On their new album So That You Might Hear Me, Bear’s Den pour their hearts out to their loved ones and listeners once more. From the opener Hiding Bottles, about an alcohol addiction of someone close, to the acoustic ballad Crow about the untimely loss of a father figure to the final song Blankets Of Sorrow, that ends on the hushed line “so that you might hear me” that became the album’s title, the London duo are at their most intimate on album number three.
When Bear’s Den ditched their banjos and folk guitars for synths and effects on their sophomore album Red Earth & Pouring Rain in 2016, quite a few eyebrows were raised at first. However, their new found soft rock sound suited them well and peaked at number 6 on the UK charts.
On So That You Might Hear Me, the band seem to reconcile the predominantly acoustic sounds of their debut album Islands and the stadium sized sound of the second full length. While the first few songs, Hiding Bottles, Fossils and Laurel Wreath seem like direct follow up to Red Earth, the album’s middle section with ballads Breaker / Keeper, Crow, and Conversations With Ghosts is almost as stripped back a the album’s black and white artwork.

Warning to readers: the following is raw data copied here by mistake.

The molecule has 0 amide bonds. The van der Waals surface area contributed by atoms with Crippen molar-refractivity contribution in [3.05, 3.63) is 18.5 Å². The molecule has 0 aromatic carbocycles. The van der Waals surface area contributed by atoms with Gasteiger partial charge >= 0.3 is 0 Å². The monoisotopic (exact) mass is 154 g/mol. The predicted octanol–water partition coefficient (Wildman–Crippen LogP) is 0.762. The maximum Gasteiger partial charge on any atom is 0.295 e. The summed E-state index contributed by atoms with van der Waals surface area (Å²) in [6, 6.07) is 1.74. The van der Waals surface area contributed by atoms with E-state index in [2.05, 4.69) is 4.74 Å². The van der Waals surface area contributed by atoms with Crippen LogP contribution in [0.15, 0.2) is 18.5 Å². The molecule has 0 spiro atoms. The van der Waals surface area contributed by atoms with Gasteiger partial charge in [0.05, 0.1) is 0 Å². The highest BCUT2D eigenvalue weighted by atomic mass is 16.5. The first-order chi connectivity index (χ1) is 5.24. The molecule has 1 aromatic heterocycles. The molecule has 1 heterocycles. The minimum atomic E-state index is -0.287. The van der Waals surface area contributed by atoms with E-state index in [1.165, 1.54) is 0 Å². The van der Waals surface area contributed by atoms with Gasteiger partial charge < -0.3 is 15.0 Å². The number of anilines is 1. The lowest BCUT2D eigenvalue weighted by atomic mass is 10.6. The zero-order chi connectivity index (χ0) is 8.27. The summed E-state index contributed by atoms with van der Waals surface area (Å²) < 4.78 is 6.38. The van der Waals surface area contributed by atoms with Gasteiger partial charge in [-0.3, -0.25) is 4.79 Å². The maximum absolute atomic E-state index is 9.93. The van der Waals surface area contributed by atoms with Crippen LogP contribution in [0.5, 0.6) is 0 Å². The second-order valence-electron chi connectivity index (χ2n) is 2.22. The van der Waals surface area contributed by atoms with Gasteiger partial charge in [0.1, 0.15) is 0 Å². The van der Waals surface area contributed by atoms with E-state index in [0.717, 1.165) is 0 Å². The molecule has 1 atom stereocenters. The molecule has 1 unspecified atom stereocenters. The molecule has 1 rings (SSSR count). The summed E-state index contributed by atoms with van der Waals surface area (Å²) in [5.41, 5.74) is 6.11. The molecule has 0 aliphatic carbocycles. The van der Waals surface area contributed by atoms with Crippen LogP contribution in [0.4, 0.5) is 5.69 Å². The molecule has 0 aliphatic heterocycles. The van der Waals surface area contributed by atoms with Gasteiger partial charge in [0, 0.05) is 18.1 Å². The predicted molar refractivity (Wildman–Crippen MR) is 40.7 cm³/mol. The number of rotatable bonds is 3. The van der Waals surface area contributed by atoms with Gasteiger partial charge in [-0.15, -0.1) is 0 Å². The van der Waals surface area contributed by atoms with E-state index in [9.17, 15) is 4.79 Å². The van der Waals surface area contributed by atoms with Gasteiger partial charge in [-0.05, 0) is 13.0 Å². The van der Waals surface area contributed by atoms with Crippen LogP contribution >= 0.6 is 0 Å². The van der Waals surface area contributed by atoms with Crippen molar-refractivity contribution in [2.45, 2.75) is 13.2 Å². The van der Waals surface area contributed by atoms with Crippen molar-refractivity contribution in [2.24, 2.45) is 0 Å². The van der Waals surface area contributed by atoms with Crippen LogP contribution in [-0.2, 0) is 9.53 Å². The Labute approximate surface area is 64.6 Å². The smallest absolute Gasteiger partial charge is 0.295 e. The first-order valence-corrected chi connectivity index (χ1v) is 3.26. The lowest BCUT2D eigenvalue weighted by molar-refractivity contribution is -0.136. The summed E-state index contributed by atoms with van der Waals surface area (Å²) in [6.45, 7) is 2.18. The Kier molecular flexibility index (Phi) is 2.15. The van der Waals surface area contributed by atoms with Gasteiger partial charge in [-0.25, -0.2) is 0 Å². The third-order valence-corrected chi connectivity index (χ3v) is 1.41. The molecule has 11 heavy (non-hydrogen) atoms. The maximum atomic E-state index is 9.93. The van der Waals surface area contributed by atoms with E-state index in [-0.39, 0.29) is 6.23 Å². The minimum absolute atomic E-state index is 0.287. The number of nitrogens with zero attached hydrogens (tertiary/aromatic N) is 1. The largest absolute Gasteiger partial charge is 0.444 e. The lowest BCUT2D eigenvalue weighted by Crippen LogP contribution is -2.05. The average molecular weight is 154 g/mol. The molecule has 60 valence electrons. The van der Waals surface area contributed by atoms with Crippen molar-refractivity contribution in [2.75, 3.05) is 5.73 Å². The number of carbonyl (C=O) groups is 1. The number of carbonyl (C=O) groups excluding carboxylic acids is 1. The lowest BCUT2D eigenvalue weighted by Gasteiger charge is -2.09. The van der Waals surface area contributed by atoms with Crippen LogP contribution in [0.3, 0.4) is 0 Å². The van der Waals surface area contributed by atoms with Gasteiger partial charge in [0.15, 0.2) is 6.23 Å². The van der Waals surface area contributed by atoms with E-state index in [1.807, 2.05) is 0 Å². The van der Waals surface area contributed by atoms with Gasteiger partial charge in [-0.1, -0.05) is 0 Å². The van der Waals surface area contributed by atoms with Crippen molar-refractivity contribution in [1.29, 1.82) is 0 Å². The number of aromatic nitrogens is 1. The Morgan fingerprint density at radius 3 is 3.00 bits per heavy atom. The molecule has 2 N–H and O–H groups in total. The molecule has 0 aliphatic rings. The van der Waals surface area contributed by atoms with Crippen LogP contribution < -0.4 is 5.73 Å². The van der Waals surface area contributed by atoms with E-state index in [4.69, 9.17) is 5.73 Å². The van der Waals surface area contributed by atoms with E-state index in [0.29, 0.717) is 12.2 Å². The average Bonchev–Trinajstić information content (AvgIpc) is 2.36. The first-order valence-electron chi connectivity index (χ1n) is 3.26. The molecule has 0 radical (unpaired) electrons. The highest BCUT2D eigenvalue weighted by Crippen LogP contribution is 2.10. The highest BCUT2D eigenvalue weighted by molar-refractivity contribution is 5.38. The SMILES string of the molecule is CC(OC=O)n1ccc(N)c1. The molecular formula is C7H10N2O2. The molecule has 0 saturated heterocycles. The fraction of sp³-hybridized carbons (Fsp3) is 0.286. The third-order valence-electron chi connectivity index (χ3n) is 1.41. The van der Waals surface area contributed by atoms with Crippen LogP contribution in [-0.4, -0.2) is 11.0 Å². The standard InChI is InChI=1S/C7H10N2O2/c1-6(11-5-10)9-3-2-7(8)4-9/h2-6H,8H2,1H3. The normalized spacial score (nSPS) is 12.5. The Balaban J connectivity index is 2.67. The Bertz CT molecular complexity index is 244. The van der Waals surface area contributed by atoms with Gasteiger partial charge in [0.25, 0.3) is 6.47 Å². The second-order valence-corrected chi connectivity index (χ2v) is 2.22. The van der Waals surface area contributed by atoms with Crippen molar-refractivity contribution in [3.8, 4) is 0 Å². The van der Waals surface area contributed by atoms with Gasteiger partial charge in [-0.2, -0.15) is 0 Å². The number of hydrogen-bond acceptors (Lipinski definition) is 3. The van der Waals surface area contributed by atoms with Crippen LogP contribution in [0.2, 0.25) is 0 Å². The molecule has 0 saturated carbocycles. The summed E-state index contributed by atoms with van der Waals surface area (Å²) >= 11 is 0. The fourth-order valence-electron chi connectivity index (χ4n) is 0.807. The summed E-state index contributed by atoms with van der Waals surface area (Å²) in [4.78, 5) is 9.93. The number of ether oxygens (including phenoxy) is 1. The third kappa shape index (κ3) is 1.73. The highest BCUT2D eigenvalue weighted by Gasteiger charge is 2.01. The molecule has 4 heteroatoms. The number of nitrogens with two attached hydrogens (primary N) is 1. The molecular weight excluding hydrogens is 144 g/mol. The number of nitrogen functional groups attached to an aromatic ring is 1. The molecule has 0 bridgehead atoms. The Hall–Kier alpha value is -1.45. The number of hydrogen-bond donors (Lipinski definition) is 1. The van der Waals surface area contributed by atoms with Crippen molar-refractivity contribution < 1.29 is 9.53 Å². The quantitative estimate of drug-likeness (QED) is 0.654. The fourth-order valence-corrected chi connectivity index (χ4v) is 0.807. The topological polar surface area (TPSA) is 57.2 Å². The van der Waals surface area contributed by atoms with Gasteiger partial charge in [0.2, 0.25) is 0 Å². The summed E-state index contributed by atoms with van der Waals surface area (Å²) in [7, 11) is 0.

Bear’s Den – Laurel Wreath
It’s not just the instrumentation but musically these acoustic songs rest on very little change. While the lyrics are personal and honest, the music on some of these tracks never reaches the same chilling heights as it did on their previous record. Then again there is beauty in the detail such as the the sonar sound on Fuel On The Fire and Not Every River that vocalist and main songwriter Andrew Davie described as “the loneliest sound imaginable” when asked about it on the band’s podcast.
At the end of the day, Andrew Davie and Kevin Jones have crafted a record to daydream and cry to but also one that doesn’t quite live up to its predecessor in terms of composition and replay value. However, while there is a few things to be desired on So That You Might Hear Me, there is also a lot to love.